James Tadd Adcox's novella is an emotional narrative suited up as a scholar, wrapped tight in philosophy, much like it's protagonist. Because in the world of Repetition, there's this text (called Repetition) that is heavily analyzed, discussed, the various scholars wondering, at its heart, if "repetition is both possible and necessary for human happiness" or if "repetition and therefore human happiness is impossible." One can't help but read the novella's characters as examples - figureheads - lab mice in this (the book's) experiments.
Human happiness may be code for 'love' in this novella. And why shouldn't it be? Being unloved sucks. Our protagonist sleeps in an easy chair in the den, might go days without seeing his wife, falls instantly in love ("in jealousy" perhaps?) with his graduate assistant Sandra as she panics because of her own heartbreak scenario, because the motion of that panic is what creates beauty - she exists "in time." Often our protagonist goes to the text Repetition for Constantius' definitions of (warnings about?) love: "the woman he loves was not important in herself, but rather represented an ideal."
Of course, this is true of our protagonist, who "was happy in that moment to feel once again the possibility of love, and [...] was determined to guard [his] love in silence."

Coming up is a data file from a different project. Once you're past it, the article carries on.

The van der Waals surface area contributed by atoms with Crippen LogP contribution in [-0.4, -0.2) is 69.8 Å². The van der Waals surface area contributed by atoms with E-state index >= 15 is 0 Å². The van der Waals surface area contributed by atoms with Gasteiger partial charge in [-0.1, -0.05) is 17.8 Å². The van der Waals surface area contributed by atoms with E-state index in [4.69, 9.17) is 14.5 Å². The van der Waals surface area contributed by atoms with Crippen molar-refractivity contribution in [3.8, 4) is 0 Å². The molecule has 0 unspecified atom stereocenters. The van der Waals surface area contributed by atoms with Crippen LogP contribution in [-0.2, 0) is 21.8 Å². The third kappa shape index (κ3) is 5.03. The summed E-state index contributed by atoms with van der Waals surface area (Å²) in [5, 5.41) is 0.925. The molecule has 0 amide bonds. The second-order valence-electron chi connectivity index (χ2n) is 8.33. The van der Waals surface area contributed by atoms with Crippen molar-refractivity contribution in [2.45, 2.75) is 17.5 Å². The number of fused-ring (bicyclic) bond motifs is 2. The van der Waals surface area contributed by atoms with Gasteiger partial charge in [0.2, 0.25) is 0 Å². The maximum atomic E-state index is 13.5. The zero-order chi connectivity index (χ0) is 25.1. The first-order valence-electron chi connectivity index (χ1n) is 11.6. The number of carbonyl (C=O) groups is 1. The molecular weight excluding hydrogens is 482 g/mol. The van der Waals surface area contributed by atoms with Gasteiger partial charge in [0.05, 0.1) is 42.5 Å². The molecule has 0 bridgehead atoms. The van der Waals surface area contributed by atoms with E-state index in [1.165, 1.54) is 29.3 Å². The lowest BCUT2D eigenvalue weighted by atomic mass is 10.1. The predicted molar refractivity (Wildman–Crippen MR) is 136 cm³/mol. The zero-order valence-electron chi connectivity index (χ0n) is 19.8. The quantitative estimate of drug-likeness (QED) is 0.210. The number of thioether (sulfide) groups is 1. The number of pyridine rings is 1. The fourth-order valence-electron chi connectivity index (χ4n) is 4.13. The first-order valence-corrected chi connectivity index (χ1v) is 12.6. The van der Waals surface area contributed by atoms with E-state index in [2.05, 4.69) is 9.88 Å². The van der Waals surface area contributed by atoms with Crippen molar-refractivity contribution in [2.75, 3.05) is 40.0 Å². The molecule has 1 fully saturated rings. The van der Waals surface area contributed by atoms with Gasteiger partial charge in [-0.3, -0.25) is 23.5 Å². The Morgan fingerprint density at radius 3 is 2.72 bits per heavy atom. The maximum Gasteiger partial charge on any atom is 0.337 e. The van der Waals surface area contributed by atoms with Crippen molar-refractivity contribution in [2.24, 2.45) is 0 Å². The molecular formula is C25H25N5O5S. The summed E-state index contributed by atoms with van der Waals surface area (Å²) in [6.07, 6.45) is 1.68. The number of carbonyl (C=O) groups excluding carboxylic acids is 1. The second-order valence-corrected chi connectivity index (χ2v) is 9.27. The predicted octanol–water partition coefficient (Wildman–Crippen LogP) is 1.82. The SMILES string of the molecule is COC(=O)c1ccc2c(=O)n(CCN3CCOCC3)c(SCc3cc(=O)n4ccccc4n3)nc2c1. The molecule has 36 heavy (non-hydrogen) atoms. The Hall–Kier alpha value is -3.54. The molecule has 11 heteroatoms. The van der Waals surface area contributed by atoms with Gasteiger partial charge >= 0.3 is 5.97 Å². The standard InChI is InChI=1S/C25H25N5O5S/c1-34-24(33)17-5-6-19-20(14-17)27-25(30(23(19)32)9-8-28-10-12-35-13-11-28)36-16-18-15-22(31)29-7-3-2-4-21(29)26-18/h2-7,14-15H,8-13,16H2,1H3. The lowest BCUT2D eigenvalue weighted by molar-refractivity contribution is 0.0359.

Those aren't the only stakes--it's more about the guarding than the love. It's more about reverse engineering - if we know what does not cause love, can we figure out what does? It isn't as simple as an inverse. Even Sandra, whether or not she represents an ideal, wants love to be less opaque, less multi-sided, less sharp-cornered. "'Love,' she said, and made a kind of spitting sound to show her disgust." In a story about patterns, mirrorings, in a world (ours) which might be predicted by the right algorithms - the worst stakes are knowing your patterns as inevitabilities. Guarding what you've come to know is yours to lose.